For this week’s homily, please play the video below.
For this week’s homily, please play the video below.
Our church was overflowing with people on Ash Wednesday; they came all day for ashes. The Ash Wednesday People.
Is Matthew, the tax collector, whose call is remembered so beautifully in today’s Lenten gospel, one of them? “I came to call sinners,” Jesus says, the people on the edges, the outsiders, the ones you don’t see much in church.
Does Mathew, the tax collector, whom Jesus called, represent them all? During Lent Jesus calls unlikely people besides the “just” to follow him.
Great graces are given in Lent.
Besides individuals whole societies are called to be restored, our first reading today from Isaiah say that::
“Thus says the LORD:
If you remove from your midst oppression,
false accusation and malicious speech;
If you bestow your bread on the hungry
and satisfy the afflicted;
Then light shall rise for you in the darkness,
and the gloom shall become for you like midday;
Then the LORD will guide you always
and give you plenty even on the parched land.
He will renew your strength,
and you shall be like a watered garden,
like a spring whose water never fails.
The ancient ruins shall be rebuilt for your sake,
and the foundations from ages past you shall raise up;
“Repairer of the breach,” they shall call you,
“Restorer of ruined homesteads.” (Isaiah 58.9-14)
The disciples of John approached Jesus and said, “Why do we and the Pharisees fast much, but your disciples do not fast?” Jesus answered them, “Can the wedding guests mourn as long as the bridegroom is with them?The days will come when the bridegroom is taken away from them,and then they will fast.” (Matthew 9,14-15)
Can we forget the gift we have in Jesus Christ, who came “in the fullness of time” and changed the way we look at life and time itself? We celebrate his life and presence in this holy season.
These days we look to him in faith and in the signs he gives us. The scriptures and the sacraments bring him to us. In Lent we celebrate the presence among us of Jesus Christ, truly human, truly divine.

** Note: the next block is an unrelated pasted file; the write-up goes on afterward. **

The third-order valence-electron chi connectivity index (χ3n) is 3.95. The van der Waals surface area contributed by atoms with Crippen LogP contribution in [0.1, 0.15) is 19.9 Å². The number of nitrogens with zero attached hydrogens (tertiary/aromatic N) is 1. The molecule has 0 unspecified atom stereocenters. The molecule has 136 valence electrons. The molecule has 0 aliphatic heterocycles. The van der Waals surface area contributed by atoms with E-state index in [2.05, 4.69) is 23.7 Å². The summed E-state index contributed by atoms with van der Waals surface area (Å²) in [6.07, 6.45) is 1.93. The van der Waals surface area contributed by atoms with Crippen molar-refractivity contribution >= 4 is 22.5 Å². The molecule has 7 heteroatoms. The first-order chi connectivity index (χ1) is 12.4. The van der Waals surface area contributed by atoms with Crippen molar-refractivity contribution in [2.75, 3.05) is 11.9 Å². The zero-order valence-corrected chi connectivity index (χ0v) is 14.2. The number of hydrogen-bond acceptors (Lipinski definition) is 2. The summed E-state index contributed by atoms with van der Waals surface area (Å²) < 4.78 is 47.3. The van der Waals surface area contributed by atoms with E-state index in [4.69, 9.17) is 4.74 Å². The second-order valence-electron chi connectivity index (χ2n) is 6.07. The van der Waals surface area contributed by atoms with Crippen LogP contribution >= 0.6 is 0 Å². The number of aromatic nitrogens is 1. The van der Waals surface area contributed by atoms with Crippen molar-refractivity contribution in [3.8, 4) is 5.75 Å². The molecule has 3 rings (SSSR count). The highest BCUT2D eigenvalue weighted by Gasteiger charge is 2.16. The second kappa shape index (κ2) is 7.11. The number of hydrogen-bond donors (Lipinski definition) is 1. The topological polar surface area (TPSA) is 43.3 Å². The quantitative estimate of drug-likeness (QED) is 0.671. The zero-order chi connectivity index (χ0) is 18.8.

Open our eyes, O God, to the gift of your Son, Jesus Christ,
The Word who made the universe,
The Savior sent to redeem us.
Give us the grace to rejoice in his presence these days of Lent
He came among us that we might listen to him, learn from him, be with him..
He graces us these days, these holy days of lent, and calls us friends.
Readings for Friday
Then Jesus said to all,
“If anyone wishes to come after me, he must deny himself
and take up his cross daily and follow me.
For whoever wishes to save his life will lose it,
but whoever loses his life for my sake will save it.
Jesus offers a blunt challenge in this reading from Luke’s gospel; a challenge to us now as well to his disciples then. He speaks to all. “If anyone wishes to come after me, he must deny himself and take up his cross daily and follow me.”
No one escapes each day’s cross. It may not look like the stark cross Jesus receives from the hands of the chief priests, the elders and the scribes in Jerusalem, but it’s there all the same.We may not see it as a cross because it’s so much a part of life, but if we look closely our cross is there.
A traditional Christian practice is to make the Sign of the Cross over ourselves as we begin the day. We do it to remind ourselves of the daily cross we bear and remember that God helps us bear whatever life brings that day. Let’s start lent by consciously taking up this basic Christian practice.
St. Paul of the Cross wrote a letter to Teresa, a woman overwhelmed by life. What shall I do? she said. Paul urges her to let God’s Will decide for her what to do. He wanted people to find their cross and embrace it:
“Teresa, listen to me and do what I’m telling you to do in the Name of the Lord. Do all you can to be resigned to the Will of God in all the sufferings that God permits, in your tiredness and in all the work you have to do. Keep your heart at peace and be recollected; don’t get upset by things. If you can go to church, go; if you can’t, stay quietly at home; just do the Will of God in the work you have at hand.” (Letter 1135)